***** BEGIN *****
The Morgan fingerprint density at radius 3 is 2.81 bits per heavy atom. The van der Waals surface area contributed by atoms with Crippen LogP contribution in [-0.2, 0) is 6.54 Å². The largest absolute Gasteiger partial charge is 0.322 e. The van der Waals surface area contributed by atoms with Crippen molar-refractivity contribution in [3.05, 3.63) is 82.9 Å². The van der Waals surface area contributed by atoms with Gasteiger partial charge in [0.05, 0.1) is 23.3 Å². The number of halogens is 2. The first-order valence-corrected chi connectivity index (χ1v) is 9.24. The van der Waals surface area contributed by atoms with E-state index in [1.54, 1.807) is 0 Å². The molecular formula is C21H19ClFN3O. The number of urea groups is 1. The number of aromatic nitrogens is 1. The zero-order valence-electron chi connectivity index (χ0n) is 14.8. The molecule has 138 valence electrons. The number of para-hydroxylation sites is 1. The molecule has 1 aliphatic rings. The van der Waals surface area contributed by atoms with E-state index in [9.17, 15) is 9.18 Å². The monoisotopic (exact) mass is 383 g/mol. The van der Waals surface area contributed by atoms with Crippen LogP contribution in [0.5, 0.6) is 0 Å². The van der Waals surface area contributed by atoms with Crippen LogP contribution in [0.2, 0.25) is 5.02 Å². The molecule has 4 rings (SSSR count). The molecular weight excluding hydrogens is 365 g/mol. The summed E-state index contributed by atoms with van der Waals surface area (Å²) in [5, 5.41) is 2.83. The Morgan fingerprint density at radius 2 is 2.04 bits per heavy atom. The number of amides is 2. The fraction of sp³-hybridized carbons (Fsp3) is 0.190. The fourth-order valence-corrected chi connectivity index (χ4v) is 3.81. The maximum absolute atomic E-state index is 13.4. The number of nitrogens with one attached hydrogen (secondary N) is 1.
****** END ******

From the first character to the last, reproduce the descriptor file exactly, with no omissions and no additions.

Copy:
The Morgan fingerprint density at radius 3 is 2.81 bits per heavy atom. The van der Waals surface area contributed by atoms with Crippen LogP contribution in [-0.2, 0) is 6.54 Å². The largest absolute Gasteiger partial charge is 0.322 e. The van der Waals surface area contributed by atoms with Crippen molar-refractivity contribution in [3.05, 3.63) is 82.9 Å². The van der Waals surface area contributed by atoms with Gasteiger partial charge in [0.05, 0.1) is 23.3 Å². The number of halogens is 2. The first-order valence-corrected chi connectivity index (χ1v) is 9.24. The van der Waals surface area contributed by atoms with E-state index in [1.54, 1.807) is 0 Å². The molecular formula is C21H19ClFN3O. The number of urea groups is 1. The number of aromatic nitrogens is 1. The zero-order valence-electron chi connectivity index (χ0n) is 14.8. The molecule has 138 valence electrons. The number of para-hydroxylation sites is 1. The molecule has 1 aliphatic rings. The van der Waals surface area contributed by atoms with E-state index in [9.17, 15) is 9.18 Å². The monoisotopic (exact) mass is 383 g/mol. The van der Waals surface area contributed by atoms with Crippen LogP contribution in [0.5, 0.6) is 0 Å². The van der Waals surface area contributed by atoms with Crippen LogP contribution in [0.2, 0.25) is 5.02 Å². The molecule has 4 rings (SSSR count). The molecular weight excluding hydrogens is 365 g/mol. The summed E-state index contributed by atoms with van der Waals surface area (Å²) in [5, 5.41) is 2.83. The Morgan fingerprint density at radius 2 is 2.04 bits per heavy atom. The number of amides is 2. The fraction of sp³-hybridized carbons (Fsp3) is 0.190. The fourth-order valence-corrected chi connectivity index (χ4v) is 3.81. The maximum absolute atomic E-state index is 13.4. The number of nitrogens with one attached hydrogen (secondary N) is 1.